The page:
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MCQs in Tropical Medicine

Rob Skelly DTM+H FRCP

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Home pageMCQ technique Paper 1 Paper 2 Paper 3 Paper 4 Paper 5 Answers Further reading Web resources

Introduction: an uncertain world. Patients and doctors live in an uncertain world. As clinicians we are aware of diagnostic and therapeutic uncertainty in our daily practice and recognise that medicine is often more art than science. We face ethical dilemmas. We know that often there is no right answer. This is especially true in developing countries where disease burden is the greatest but funds for health are limited..

Multiple choice questions, however, require a definite "true" or "false" response so their use in medical examinations may seem inappropriate or artificial. Despite their drawbacks, MCQs have become an established method of assessment in medical education. This is mainly because they have the advantage of objectivity and they successfully assess breadth of knowledge.

The Diploma in Tropical Medicine and Hygiene (DTM+H) and Part 1 of the MRCP diploma and have both used MCQs. To prepare well for these examinations candidates need to practise doing multiple choice type questions. There are few suitable MCQ books for those preparing for the DTM+H. These questions were written principally for them but would also be useful for MRCP candidates, doctors working in developing countries or those planning to work in such countries, and for those working in travel medicine.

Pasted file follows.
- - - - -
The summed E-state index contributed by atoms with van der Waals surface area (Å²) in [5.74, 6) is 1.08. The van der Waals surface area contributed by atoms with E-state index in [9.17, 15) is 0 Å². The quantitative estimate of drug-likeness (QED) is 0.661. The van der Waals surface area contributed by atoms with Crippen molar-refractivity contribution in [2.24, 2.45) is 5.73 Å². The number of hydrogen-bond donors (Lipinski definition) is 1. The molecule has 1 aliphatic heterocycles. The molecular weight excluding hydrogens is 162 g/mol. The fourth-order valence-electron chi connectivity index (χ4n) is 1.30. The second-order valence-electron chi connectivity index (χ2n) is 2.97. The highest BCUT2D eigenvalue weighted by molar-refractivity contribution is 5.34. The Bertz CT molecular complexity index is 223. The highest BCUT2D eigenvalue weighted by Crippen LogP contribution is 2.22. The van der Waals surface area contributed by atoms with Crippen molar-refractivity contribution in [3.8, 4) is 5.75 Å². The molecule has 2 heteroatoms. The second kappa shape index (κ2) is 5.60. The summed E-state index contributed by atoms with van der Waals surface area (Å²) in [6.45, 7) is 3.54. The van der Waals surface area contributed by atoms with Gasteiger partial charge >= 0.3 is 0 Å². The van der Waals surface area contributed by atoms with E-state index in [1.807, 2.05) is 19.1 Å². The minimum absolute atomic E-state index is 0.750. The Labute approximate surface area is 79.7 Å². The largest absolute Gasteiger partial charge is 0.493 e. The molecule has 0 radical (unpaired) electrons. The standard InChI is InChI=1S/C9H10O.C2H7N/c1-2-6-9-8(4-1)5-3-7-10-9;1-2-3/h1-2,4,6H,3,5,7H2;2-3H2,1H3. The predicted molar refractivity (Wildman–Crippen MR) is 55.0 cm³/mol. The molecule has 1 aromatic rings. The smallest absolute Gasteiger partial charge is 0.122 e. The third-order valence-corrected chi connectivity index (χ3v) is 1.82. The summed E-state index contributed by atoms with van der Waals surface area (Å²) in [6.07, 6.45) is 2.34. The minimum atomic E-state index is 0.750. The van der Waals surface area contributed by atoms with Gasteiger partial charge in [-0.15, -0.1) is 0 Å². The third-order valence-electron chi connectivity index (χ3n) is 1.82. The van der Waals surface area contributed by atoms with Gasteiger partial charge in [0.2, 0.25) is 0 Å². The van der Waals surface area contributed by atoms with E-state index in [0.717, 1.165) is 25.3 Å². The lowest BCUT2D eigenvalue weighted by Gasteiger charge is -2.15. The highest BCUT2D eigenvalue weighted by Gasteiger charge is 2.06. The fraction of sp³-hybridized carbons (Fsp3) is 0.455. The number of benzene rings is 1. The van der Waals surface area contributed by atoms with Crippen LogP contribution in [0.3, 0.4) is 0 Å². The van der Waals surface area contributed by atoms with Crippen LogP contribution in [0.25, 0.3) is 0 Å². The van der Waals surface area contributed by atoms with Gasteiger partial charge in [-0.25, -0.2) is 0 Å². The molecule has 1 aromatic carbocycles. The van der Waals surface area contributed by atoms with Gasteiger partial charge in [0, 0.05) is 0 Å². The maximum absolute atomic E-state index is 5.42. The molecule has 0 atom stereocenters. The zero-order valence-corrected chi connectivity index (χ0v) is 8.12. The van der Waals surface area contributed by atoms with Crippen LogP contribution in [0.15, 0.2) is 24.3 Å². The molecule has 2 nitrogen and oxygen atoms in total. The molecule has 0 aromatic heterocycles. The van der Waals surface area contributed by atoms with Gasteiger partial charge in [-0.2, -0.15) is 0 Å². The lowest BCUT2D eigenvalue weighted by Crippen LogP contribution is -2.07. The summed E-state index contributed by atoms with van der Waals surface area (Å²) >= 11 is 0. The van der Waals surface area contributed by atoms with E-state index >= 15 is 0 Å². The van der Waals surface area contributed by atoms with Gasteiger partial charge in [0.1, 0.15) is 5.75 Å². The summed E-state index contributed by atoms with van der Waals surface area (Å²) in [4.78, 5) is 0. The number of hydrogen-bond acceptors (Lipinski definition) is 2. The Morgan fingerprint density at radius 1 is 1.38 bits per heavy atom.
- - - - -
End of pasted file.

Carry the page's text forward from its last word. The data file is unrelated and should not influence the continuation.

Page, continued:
The website has been arranged into five papers of twenty questions each, followed by extended answers. Topics covered include tropical infections, immunisation, communicable disease control in developing countries, non-infectious medical conditions of the tropics and imported infections. Infections prevalent in both tropical and developed settings are included.

Acknowledgement: I gratefully acknowledge the helpful comments of Prof David Mabey who read and corrected an earlier version of this document.

Disclaimer: Whilst every effort has been made to ensure the accuracy of the information contained in these pages, no responsibility is accepted for inaccurate information. In particular information about drug treatments should be checked with the drug company.

Copyright: Rob Skelly 2006